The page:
montefinoFirst up is a wonderful wine – 2005 Montefino Reserva #165519 $17.95. This is a wine made from a blend of Trincadeiro, Alicante Bouscet, Aragones and Touriga Nacional. Don’t be too blown away by names that may be unfamiliar – just jump in. After all Aragones is just Tempranillo (and, we all love it) and Touriga Nacional coming in small berries with intense flavours and darkness makes great reds as well as being the preeminent grape in Port. This wine comes from Alentejo, a large wine making area that is also home to cork trees that sacrifice their skin so that we can enjoy popping a cork rather than unscrewing a top. Now, this wine has enough sediment in it to scare some off. Don’t be, just decant for that purpose alone. The wine doesn’t need a decant to settle or anything but you don’t want to choke on whatever has broken down and been accumulating over the last 8 years. How do I know? Let’s leave that for another time. The wine is medium to full bodied but has a hard to describe lightness to it that was my first impression (after the sediment, that is) that’s a great attribute – fresh and easy drinkin’. It’s well balanced and those that find some of my recommendations too ‘heavy’ won’t find this one that way. The label says, “This fresh and aromatic wine, consumed in moderation, exists to bring pleasure to those that drink it.” Well said. I felt warm all over and inclined to be not so – moderate, that is. It’s a potential case lot for sure but there are limited quantities out there. I’d suggest that you click on the inventory number to see what’s in your neighbourhood. And a shout out to Vera! Stay tuned.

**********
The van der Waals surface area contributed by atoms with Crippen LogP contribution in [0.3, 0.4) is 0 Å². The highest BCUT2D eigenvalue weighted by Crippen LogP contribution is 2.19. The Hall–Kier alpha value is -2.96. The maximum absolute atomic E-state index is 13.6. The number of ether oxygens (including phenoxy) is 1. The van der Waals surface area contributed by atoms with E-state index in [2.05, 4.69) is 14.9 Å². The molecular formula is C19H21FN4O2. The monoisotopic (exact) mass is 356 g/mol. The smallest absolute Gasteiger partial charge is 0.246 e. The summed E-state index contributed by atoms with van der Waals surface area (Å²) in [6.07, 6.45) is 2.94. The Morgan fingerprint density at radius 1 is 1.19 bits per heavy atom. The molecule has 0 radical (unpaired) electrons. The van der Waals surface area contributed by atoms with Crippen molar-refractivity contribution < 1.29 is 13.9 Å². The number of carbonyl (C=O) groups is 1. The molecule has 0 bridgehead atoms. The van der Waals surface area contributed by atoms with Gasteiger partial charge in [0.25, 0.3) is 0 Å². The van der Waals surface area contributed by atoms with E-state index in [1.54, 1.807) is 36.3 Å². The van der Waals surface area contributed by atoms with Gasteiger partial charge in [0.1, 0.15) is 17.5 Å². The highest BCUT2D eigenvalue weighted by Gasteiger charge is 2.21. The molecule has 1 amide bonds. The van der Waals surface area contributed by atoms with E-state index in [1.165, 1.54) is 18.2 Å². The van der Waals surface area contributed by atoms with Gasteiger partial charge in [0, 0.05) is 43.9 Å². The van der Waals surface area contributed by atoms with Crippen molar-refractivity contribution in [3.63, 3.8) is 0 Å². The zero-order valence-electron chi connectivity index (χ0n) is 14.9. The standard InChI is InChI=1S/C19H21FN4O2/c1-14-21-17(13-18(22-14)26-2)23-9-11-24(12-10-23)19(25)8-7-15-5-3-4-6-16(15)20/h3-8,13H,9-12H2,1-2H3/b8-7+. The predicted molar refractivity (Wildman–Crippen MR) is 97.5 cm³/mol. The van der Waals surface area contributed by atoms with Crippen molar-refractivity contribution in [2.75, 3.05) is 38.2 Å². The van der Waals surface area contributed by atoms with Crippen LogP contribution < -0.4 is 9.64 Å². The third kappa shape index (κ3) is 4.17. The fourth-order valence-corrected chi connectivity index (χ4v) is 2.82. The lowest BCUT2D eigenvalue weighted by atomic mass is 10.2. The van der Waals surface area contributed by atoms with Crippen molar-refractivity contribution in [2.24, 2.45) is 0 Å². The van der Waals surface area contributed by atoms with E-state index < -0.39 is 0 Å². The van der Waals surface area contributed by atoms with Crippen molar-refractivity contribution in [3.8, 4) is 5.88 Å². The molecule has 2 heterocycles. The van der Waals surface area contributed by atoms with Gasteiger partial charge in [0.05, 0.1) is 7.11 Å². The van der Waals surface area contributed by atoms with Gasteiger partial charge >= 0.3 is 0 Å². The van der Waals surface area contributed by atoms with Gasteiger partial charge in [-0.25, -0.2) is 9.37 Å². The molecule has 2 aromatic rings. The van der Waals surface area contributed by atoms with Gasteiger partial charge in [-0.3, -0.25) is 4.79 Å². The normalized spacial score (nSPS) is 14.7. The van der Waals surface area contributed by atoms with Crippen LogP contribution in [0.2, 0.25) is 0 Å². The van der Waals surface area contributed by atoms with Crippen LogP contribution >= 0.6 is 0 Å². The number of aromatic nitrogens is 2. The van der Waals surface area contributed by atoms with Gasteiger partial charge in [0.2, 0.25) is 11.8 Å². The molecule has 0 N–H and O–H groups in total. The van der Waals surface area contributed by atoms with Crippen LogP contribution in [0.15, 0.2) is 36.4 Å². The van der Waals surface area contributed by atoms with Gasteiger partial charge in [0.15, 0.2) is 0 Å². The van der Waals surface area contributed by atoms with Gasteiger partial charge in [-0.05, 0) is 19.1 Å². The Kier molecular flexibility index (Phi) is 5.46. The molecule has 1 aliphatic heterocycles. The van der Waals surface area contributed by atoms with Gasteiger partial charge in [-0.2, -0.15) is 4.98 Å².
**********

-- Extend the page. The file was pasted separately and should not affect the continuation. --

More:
These next ones are for the March 29th release.